Lifestyle Lift changes national ads after probe
June 20, 2013
Updated June 25, 2013. A recent USA Today article reported on a settlement in Florida that has national repercussions for cosmetic surgery company, Lifestyle Lift. The company promises cheaper, less invasive facelift procedures and has agreed to stop using the term "revolutionary procedure" in their advertising.
Rebecca Shaw, a spokesperson for Lifestyle Lift, says the company will no longer "call it a revolutionary procedure" and will instead say that their facelift is a "new approach to a well-established procedure."
One patient, Joyce Wooten, filed a complaint with Florida Attorney General Pam Bondi's office and believed that Lifestyle Lift was "a painless procedure with a quick recovery" from their advertising. Instead, she told USA Today that her first procedure "ruined [her] life" and only received revision surgery at no cost after threatening a lawsuit.
Along with the wording in their advertising, Lifestyle Lift also must indicate if their models are paid and what facial rejuvenation procedures they have received.
Lifestyle Lift has agreed to make a $25,000 donation to Seniors v. Crime and reimburse the Florida Office of Attorney General for its costs and legal expenses of $151,238. Patients in Florida who sought facelifts between June 1, 2009 and June 10, 2013 from Lifestyle Lift may also be eligible for a refund from this settlement. The only people getting a refund are those who canceled their surgeries and didn't get a refund of their down payment or pre-payment. Claims must be filed by September 8 [See full details].
The company generally uses "oral sedatives and injections of lidocaine" instead of general anesthesia to perform mini-facelifts, leaving the patient in a "twilight" or partial sleep state. Not using intravenous anesthesia means that the facility does not need to be accredited. Only half of their centers are currently accredited, but Shaw maintains that they are trying to have them all accredited.
Four years ago in 2009, Lifestyle Lift was fined $300,000 in New York for creating fake online reviews. The former director of the FTC believes that these two major settlements send "a very strong signal to this and other companies to pay close attention to the requirements."
June 25, 2013 Errata. In our original post we identified Lifestyle Lift’s payment of $25,000 as a fine instead of a donation to Seniors v. Crime http://www.seniorsvscrime.com/, a special project of the Florida Attorney General to, in part, “educate the public about scams and frauds”. We stated that Lifestyle Lift’s advertising terms “revolutionary” and “groundbreaking” were found by the FTC to be misleading, when the FTC was not involved in the investigation and Lifestyle Lift actually agreed to only cease using the phrase “revolutionary procedure” in its advertising. Finally, we stated that Lifestyle Lift agreed to reimburse the FTC for its legal expenses when they actually agreed to reimburse the Florida Attorney General for its costs and legal expenses of $151,238, according to the settlement entitled Assurance of Voluntary Compliance: http://myfloridalegal.com/webfiles.nsf/WF/MMFD-98RMSM/$file/Lifestyle+Lift.pdf. We regret the errors.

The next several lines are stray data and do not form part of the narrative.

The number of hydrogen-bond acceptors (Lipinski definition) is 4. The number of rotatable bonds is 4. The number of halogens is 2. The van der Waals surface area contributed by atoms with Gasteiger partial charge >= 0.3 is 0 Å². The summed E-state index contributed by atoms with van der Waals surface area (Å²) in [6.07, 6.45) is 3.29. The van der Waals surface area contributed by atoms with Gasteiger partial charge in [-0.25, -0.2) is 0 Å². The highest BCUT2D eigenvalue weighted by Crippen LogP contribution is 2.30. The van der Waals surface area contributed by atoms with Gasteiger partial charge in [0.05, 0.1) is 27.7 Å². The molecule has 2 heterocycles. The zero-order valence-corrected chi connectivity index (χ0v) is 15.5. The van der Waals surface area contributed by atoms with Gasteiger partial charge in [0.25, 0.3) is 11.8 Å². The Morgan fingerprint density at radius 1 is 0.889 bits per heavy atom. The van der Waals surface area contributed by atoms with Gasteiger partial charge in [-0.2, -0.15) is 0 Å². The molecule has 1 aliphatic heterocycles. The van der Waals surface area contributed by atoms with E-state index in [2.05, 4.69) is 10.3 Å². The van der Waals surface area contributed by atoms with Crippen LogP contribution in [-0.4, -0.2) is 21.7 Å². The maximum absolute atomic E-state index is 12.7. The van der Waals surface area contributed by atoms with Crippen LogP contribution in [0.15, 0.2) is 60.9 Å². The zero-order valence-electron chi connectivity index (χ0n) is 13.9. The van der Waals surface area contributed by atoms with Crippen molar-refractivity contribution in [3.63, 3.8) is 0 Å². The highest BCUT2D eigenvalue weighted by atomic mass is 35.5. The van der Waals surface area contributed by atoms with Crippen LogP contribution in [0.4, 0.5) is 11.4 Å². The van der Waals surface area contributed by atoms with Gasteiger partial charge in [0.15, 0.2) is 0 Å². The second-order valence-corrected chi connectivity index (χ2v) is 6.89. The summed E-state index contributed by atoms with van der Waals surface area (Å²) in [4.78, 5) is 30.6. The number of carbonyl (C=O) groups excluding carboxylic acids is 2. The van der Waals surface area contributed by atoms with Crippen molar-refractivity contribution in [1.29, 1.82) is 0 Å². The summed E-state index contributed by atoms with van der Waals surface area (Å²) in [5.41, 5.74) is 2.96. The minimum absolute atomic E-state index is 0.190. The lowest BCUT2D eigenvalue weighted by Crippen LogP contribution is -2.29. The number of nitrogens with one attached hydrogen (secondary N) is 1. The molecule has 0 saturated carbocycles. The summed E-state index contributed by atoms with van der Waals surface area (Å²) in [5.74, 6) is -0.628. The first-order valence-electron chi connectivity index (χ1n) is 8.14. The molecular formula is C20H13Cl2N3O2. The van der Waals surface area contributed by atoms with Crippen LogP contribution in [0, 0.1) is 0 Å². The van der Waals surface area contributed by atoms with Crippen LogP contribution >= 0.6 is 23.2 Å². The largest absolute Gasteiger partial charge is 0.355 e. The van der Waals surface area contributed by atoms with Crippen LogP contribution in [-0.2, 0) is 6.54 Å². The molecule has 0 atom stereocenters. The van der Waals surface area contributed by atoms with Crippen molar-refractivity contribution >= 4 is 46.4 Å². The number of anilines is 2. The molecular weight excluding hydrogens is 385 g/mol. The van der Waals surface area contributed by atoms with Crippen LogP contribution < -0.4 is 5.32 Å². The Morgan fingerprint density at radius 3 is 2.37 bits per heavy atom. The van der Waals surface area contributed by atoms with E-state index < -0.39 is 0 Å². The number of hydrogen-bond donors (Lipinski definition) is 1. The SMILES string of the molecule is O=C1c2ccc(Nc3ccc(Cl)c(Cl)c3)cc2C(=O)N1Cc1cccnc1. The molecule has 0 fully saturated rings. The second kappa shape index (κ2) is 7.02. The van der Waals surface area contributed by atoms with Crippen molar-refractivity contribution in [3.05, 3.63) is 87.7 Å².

The American Society for Aesthetic Plastic Surgery (ASAPS), is recognized as the world’s leading organization devoted entirely to aesthetic plastic surgery and cosmetic medicine of the face and body. ASAPS is comprised of over 2,600 Plastic Surgeons; active members are certified by the American Board of Plastic Surgery (USA) or by the Royal College of Physicians and Surgeons of Canada and have extensive training in the complete spectrum of surgical and non-surgical aesthetic procedures. International active members are certified by equivalent boards of their respective countries. All members worldwide adhere to a strict Code of Ethics and must meet stringent membership requirements.
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